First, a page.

Alumni Week honors co-workers for dedication to Lindner, UC
CyberSure’s Laurence Jones and Eku Williams share friendship, history of giving
A pair of University of Cincinnati and Carl H. Lindner College of Business alumni have been recognized by the University of Cincinnati Alumni Association as part of the 2023 UC Alumni Celebration, which highlights the contributions and overall excellence of UC alumni.
Laurence Jones, BBA ’00, has received the Robert E. Dobbs Distinguished Service Award, while Eku Williams, BBA ’00, is Lindner’s Outstanding Alumnus honoree for 2023. Jones and Williams were also commemorated on a downtown Cincinnati mural with other 2023 alumni awardees.
Jones (president, co-founder) and Williams (partner/practice leader, information technology audit and compliance) lead CyberSure, which helps its clients identify their exposure to cyberattacks and security breaches.
At Lindner, Jones is the incoming chair of the Business Advisory Council, an Executive Cabinet member and sits on the Inclusive Excellence Advisory Board. He is also a UC Foundation Trustee, chair of the UC Foundation Diversity, Equity and Inclusion Committee, and a past president of the UC Alumni Association.
“Receiving the Robert E. Dobbs Distinguished Service Award is humbling, as Bob was the template for serving the University of Cincinnati,” Jones said. “I will never forget our lunch together when I was preparing to become the Alumni Association president, as he was my unofficial mentor for serving UC. He told me to find my passion and serve that passion unapologetically.”
Williams is the chair of UC's African American Alumni Affiliate, a former member of the Lindner Alumni Council and is on the board of the Cancer Support Community of Greater Cincinnati-Northern Kentucky. Last fall, Williams sat on a panel of local leaders moderated by Lindner Dean Marianne Lewis, PhD, to share his leadership approach with respect to navigating tensions.
“Receiving Lindner’s Outstanding Alumnus is a huge surprise and honor, something I never saw coming. I never gave my time to be acknowledged. I gave my time because I wanted to be a voice of past and present students of color,” Williams said. “While being that voice, I was striving to make the business college aware of the importance of diversity and how it benefits UC as a whole going forward to obtain and retain top talent.”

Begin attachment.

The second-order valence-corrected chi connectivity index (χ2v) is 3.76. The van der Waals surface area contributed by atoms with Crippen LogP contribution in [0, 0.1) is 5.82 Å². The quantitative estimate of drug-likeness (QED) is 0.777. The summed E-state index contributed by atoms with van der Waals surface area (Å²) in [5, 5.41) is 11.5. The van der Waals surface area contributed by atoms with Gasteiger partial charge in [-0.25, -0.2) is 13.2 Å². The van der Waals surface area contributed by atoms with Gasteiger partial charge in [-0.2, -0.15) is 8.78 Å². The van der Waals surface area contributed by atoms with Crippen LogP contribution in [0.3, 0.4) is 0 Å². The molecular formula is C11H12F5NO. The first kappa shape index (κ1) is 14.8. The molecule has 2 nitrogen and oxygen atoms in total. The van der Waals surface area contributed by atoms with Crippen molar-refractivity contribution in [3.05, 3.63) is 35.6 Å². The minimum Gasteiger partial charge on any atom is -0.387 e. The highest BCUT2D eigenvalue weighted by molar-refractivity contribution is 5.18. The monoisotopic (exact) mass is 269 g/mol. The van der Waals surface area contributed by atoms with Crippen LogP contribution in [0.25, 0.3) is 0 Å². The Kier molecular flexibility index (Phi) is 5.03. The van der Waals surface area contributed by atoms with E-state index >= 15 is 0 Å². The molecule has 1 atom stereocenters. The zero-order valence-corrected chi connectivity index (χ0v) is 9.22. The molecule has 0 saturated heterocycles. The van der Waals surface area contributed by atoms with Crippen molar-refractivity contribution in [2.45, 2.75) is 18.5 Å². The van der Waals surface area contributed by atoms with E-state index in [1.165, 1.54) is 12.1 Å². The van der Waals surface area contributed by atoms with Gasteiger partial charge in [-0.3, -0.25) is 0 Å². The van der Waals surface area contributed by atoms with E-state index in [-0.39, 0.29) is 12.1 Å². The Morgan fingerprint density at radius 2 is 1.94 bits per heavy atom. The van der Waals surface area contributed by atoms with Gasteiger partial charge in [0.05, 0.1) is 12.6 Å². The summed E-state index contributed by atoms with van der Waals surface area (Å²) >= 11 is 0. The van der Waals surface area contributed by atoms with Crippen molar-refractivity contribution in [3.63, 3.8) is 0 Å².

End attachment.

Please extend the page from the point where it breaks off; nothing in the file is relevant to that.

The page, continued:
Kindred entrepreneurial spirits
Before Jones and Williams matriculated to UC’s then-named College of Business Administration (CBA), they commenced their academic journeys at different colleges — the College of Arts & Sciences (Jones) and the College of Engineering and Applied Sciences (Williams).
Jones noted that the CBA supplied him with a foundation for understanding business operations, which he has used to great effect by co-founding CyberSure, RiskVersity and Resurgent Collaborative. He said he first caught the “entrepreneurial bug” working at Brixey & Meyer during the accounting firm’s infancy.
“I worked in the founding partner’s basement. My first desk was a card table with a kitchen chair. That's kind of where the bug hit me. But it was somebody else's dream,” Jones recalled. “Coming in as employee No. 3, I had a lot of influence on what was happening. And I did make partner, so I was in a leadership role in the organization. I just wasn't fulfilled with that track. That's when I made the decision to follow my entrepreneurial passion.”
Prior to CyberSure, Williams’ career stops included Fifth Third Bank, First Financial Bank, Omnicare, Macy’s, Worldpay and TriHealth. Williams also has an IT consulting business. One of Williams’ lasting takeaways from his undergraduate studies was career strategy planning.
“There are going to be forks in the road, but when that fork happens, how do you prepare for X, Y and Z? If Y happens, how do you strategically get from Y to the next phase? That is how I’ve looked at my career,” Williams explained. “I started seeing change in the environment, and every job I’ve taken, I’ve understood the business. I know the people and what they're trying to accomplish.”